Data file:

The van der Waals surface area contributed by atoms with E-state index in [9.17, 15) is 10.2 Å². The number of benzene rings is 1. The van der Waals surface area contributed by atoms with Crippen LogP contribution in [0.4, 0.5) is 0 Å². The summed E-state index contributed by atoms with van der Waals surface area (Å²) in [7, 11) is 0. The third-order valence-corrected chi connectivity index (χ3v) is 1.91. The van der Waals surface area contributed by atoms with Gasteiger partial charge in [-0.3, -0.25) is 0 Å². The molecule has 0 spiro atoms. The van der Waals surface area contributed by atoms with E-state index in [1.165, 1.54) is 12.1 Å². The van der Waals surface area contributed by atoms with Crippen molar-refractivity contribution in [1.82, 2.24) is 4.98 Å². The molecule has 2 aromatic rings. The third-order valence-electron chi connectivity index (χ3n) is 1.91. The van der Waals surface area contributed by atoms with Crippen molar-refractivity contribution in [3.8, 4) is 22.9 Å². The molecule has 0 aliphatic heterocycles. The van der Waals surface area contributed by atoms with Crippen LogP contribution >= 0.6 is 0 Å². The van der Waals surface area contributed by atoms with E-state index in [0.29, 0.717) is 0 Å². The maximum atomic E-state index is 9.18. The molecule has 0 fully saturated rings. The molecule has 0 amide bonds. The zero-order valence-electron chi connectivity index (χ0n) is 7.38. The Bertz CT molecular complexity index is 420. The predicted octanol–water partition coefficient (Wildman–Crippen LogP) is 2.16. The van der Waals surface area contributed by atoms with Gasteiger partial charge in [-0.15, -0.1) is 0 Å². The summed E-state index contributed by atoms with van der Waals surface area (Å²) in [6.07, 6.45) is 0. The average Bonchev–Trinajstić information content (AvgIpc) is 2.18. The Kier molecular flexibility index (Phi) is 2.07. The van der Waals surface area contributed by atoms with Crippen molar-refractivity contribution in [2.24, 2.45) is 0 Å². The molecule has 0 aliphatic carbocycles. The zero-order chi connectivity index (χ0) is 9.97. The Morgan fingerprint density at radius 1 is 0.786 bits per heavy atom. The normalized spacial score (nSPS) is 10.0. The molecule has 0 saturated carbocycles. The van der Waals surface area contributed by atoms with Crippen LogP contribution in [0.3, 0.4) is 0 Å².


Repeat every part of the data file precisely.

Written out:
The van der Waals surface area contributed by atoms with E-state index in [9.17, 15) is 10.2 Å². The number of benzene rings is 1. The van der Waals surface area contributed by atoms with Crippen LogP contribution in [0.4, 0.5) is 0 Å². The summed E-state index contributed by atoms with van der Waals surface area (Å²) in [7, 11) is 0. The third-order valence-corrected chi connectivity index (χ3v) is 1.91. The van der Waals surface area contributed by atoms with Gasteiger partial charge in [-0.3, -0.25) is 0 Å². The molecule has 0 spiro atoms. The van der Waals surface area contributed by atoms with E-state index in [1.165, 1.54) is 12.1 Å². The van der Waals surface area contributed by atoms with Crippen molar-refractivity contribution in [1.82, 2.24) is 4.98 Å². The molecule has 2 aromatic rings. The third-order valence-electron chi connectivity index (χ3n) is 1.91. The van der Waals surface area contributed by atoms with Crippen molar-refractivity contribution in [3.8, 4) is 22.9 Å². The molecule has 0 aliphatic heterocycles. The van der Waals surface area contributed by atoms with Crippen LogP contribution >= 0.6 is 0 Å². The van der Waals surface area contributed by atoms with E-state index in [0.29, 0.717) is 0 Å². The maximum atomic E-state index is 9.18. The molecule has 0 fully saturated rings. The molecule has 0 amide bonds. The zero-order valence-electron chi connectivity index (χ0n) is 7.38. The Bertz CT molecular complexity index is 420. The predicted octanol–water partition coefficient (Wildman–Crippen LogP) is 2.16. The van der Waals surface area contributed by atoms with Gasteiger partial charge in [-0.15, -0.1) is 0 Å². The summed E-state index contributed by atoms with van der Waals surface area (Å²) in [6.07, 6.45) is 0. The average Bonchev–Trinajstić information content (AvgIpc) is 2.18. The Kier molecular flexibility index (Phi) is 2.07. The van der Waals surface area contributed by atoms with Crippen molar-refractivity contribution in [2.24, 2.45) is 0 Å². The molecule has 0 aliphatic carbocycles. The zero-order chi connectivity index (χ0) is 9.97. The Morgan fingerprint density at radius 1 is 0.786 bits per heavy atom. The normalized spacial score (nSPS) is 10.0. The molecule has 0 saturated carbocycles. The van der Waals surface area contributed by atoms with Crippen LogP contribution in [0.3, 0.4) is 0 Å².